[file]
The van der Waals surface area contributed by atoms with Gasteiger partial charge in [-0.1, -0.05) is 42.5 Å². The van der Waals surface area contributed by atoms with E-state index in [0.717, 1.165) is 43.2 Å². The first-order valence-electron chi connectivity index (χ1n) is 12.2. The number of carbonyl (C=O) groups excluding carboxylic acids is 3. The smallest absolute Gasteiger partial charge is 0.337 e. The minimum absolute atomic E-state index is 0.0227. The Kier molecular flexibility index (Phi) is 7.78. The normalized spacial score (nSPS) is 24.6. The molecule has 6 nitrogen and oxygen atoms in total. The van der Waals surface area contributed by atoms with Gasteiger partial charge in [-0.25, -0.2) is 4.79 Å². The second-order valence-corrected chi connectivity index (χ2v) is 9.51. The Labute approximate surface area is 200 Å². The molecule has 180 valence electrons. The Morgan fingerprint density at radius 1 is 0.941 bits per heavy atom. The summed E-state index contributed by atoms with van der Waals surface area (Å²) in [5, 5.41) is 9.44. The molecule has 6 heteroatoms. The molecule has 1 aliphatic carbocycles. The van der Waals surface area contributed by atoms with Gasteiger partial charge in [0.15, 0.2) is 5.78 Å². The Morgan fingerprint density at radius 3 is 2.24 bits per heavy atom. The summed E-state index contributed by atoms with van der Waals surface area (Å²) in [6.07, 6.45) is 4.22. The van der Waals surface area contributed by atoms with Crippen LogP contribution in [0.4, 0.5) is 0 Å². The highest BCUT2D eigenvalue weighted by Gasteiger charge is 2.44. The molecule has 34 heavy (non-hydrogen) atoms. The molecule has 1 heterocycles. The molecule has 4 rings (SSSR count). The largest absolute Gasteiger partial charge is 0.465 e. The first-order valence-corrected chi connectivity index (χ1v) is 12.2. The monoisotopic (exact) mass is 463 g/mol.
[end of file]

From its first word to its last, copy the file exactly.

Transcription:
The van der Waals surface area contributed by atoms with Gasteiger partial charge in [-0.1, -0.05) is 42.5 Å². The van der Waals surface area contributed by atoms with E-state index in [0.717, 1.165) is 43.2 Å². The first-order valence-electron chi connectivity index (χ1n) is 12.2. The number of carbonyl (C=O) groups excluding carboxylic acids is 3. The smallest absolute Gasteiger partial charge is 0.337 e. The minimum absolute atomic E-state index is 0.0227. The Kier molecular flexibility index (Phi) is 7.78. The normalized spacial score (nSPS) is 24.6. The molecule has 6 nitrogen and oxygen atoms in total. The van der Waals surface area contributed by atoms with Gasteiger partial charge in [-0.25, -0.2) is 4.79 Å². The second-order valence-corrected chi connectivity index (χ2v) is 9.51. The Labute approximate surface area is 200 Å². The molecule has 180 valence electrons. The Morgan fingerprint density at radius 1 is 0.941 bits per heavy atom. The summed E-state index contributed by atoms with van der Waals surface area (Å²) in [5, 5.41) is 9.44. The molecule has 6 heteroatoms. The molecule has 1 aliphatic carbocycles. The van der Waals surface area contributed by atoms with Gasteiger partial charge in [0.15, 0.2) is 5.78 Å². The Morgan fingerprint density at radius 3 is 2.24 bits per heavy atom. The summed E-state index contributed by atoms with van der Waals surface area (Å²) in [6.07, 6.45) is 4.22. The van der Waals surface area contributed by atoms with Crippen LogP contribution in [0.4, 0.5) is 0 Å². The highest BCUT2D eigenvalue weighted by Gasteiger charge is 2.44. The molecule has 34 heavy (non-hydrogen) atoms. The molecule has 1 heterocycles. The molecule has 4 rings (SSSR count). The largest absolute Gasteiger partial charge is 0.465 e. The first-order valence-corrected chi connectivity index (χ1v) is 12.2. The monoisotopic (exact) mass is 463 g/mol.